In Interior Alaska, a company is preparing to start production at a large gold mine near the Native Village of Tetlin. A former tribal chief greenlit the mine and leased mineral exploration rights to a mining venture, now led by Kinross Alaska.
But according to a story from the magazine Grist, the Tetlin Native Corporation and some tribal members are upset about the deal, alleging years of corruption and self-serving deals between tribal leaders and Kinross.
Kinross denies the allegations and says they’ve acted in good faith.
Grist reporter Lois Parshley says the saga of the Manh Choh Mine dates back decades, and includes disagreements over who owns the land around Tetlin.
This interview has been lightly edited for length and clarity.
Lois Parshley: To understand what’s going on here, I actually have to rewind a little further back to the Alaska Native Claims Settlement Act, which granted the Tetlin Native Corporation, a tribe in Interior Alaska, 743,000 acres. And unlike many village corporations Tetlin retained rights to its subsurface resources, like minerals. So, in the 1990s, Chief Donald Adams was both chief and president of the tribal corporation. And in his role as chief, he applied for a casino license, but it was denied because the corporation owned the tribe’s land. So to solve that problem, Chief Adams transferred about 640,000 acres from the corporation to the tribal council. This left the corporation insolvent, and the corporation shareholders, who never approved the move, sued. The Alaska Supreme Court eventually held that Chief Adams abused his authority in the “wrongful transfer.”
But before a new deed could be drawn up, Chief Adams signed a mineral lease with a mining exploration company in a closed-door meeting. It included 40,000 acres more than the Tetlin Native Corporation was ever allocated. The company also hired Chief Adams as a consultant and paid him more than $250,000. This broke tribal law, but the details of all of this were kept secret for years. In a notarized testimony, tribal council members said they were shocked when they finally saw the lease. And today Kinross Alaska, the majority owner and the current operator of the project, is developing a large open pit gold mine called Manh Choh on the land.
Wesley Early: So Adams died in 2015. How did Tetlin’s local leaders after him respond to this mine?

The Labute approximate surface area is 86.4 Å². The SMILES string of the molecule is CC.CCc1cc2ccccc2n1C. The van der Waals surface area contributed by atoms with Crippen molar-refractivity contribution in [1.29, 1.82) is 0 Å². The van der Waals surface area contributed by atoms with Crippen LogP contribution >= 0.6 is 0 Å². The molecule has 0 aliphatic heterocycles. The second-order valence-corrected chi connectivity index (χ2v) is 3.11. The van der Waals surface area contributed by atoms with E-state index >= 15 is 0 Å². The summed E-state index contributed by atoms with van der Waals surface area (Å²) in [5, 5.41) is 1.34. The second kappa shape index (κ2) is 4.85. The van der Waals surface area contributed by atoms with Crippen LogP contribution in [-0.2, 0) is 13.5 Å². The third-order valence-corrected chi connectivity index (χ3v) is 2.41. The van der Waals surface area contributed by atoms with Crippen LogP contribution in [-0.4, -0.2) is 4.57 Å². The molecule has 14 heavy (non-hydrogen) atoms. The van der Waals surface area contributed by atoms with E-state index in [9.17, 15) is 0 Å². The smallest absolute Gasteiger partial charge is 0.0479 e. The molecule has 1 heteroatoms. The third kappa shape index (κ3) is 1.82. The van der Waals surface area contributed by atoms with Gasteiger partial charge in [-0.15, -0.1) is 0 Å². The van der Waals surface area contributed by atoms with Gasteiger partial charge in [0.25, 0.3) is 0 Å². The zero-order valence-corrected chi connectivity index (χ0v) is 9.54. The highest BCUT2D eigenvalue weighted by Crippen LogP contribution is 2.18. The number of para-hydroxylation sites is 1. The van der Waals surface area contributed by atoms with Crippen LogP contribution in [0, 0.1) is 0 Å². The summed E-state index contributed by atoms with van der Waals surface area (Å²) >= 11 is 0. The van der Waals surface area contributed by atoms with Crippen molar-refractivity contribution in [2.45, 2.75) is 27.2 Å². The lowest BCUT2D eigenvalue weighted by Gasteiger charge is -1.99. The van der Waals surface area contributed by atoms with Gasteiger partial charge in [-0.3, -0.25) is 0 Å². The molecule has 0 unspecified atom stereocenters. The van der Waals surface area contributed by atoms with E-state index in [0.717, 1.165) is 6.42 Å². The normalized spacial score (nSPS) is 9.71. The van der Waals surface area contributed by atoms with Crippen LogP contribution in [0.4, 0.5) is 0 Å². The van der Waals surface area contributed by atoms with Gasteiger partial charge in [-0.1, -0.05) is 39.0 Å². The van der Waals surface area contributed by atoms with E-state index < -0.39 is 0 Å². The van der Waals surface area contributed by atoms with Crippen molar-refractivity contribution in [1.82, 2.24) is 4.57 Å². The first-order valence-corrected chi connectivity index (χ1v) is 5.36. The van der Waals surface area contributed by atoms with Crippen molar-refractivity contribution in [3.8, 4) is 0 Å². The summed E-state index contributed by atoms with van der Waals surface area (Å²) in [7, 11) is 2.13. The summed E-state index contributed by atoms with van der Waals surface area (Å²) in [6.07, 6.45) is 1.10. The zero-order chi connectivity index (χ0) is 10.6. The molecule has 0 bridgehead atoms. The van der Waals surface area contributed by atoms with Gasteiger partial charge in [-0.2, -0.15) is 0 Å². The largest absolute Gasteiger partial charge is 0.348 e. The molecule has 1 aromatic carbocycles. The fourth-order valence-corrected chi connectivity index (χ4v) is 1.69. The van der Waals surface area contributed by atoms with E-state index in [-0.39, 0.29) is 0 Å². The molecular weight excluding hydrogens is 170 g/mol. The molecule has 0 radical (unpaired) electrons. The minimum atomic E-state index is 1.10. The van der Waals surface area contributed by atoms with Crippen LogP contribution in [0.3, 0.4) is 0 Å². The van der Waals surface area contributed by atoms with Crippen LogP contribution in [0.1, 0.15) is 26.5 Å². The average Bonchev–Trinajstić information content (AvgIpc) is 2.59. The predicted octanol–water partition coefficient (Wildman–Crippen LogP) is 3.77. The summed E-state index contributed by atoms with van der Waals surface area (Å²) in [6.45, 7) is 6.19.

LP: After Chief Adams died, a man named Michael Sam was elected, and new members joined the tribal council. But this change in leadership didn’t help resolve anything. When the general manager of the corporation sat down with Chief Sam in 2016, meeting notes suggest that Chief Sam didn’t know much about the mine, though he “stressed that it was his preference to see the miners leave.”
I wasn’t able to talk to Chief Sam. He didn’t respond to repeated interview requests. But it appears somewhere along the way his opinion about the mine changed. A tribal member is now collecting signatures to find out if Chief Sam or any other tribal officer is getting payments from Kinross that haven’t been made public.
WE: You describe allegations of corruption from the local Tetlin Native Corporation in your story. What do corporation officials claim happened with respect to the mine and Kinross?
LP: In addition to his consulting fees, the lease shows that Chief Adams also approved a finder’s fee to the man who connected him with the mining company. It called him a “friend of the tribe,” and this arrangement said that he and his heirs will receive 10% of any future net profits from mineral exploration on the land, in perpetuity. It’s pretty unclear who knew at the time that the tribe had surrendered so much of its profits. And overall, Tetlin will only receive royalties of somewhere between 3 to 5% from Manh Choh, though similar mines elsewhere in Alaska often give tribes much higher returns, as well as sometimes partial ownership.
The Tetlin Native Corporation also alleges that this joint mining venture misrepresented the tribal council to both the state and the SEC as a village corporation, which is something anyone familiar with the Alaska Native Claims Settlement Act knows is not possible. And perhaps most importantly, they’re also claiming that at least some of the mine is being developed on the 100,000 acres the corporation has always retained.
WE: So with all of this concern from tribal members, not to mention lawsuits, where does that put the Manh Choh mine right now?
LP: In addition to all of these allegations, the project is also facing another lawsuit. Kinross plans to haul ore around 250 miles along the public highways from the mine in Tetlin to Fort Knox outside of Fairbanks, and that has sparked a lot of concern from residents. It will also require replacing bridges and other road improvements. The Federal Highway Administration says Alaska’s Department of Transportation didn’t follow the necessary process to put these bridge replacements on the state planning documents.
A lawsuit filed in October by a citizen led group is seeking an injunction requiring the Department of Transportation to follow its own regulations before allowing Kinross ore to be hauled on public roads. But despite all of these concerns, the mine is slated to begin production by the end of the year.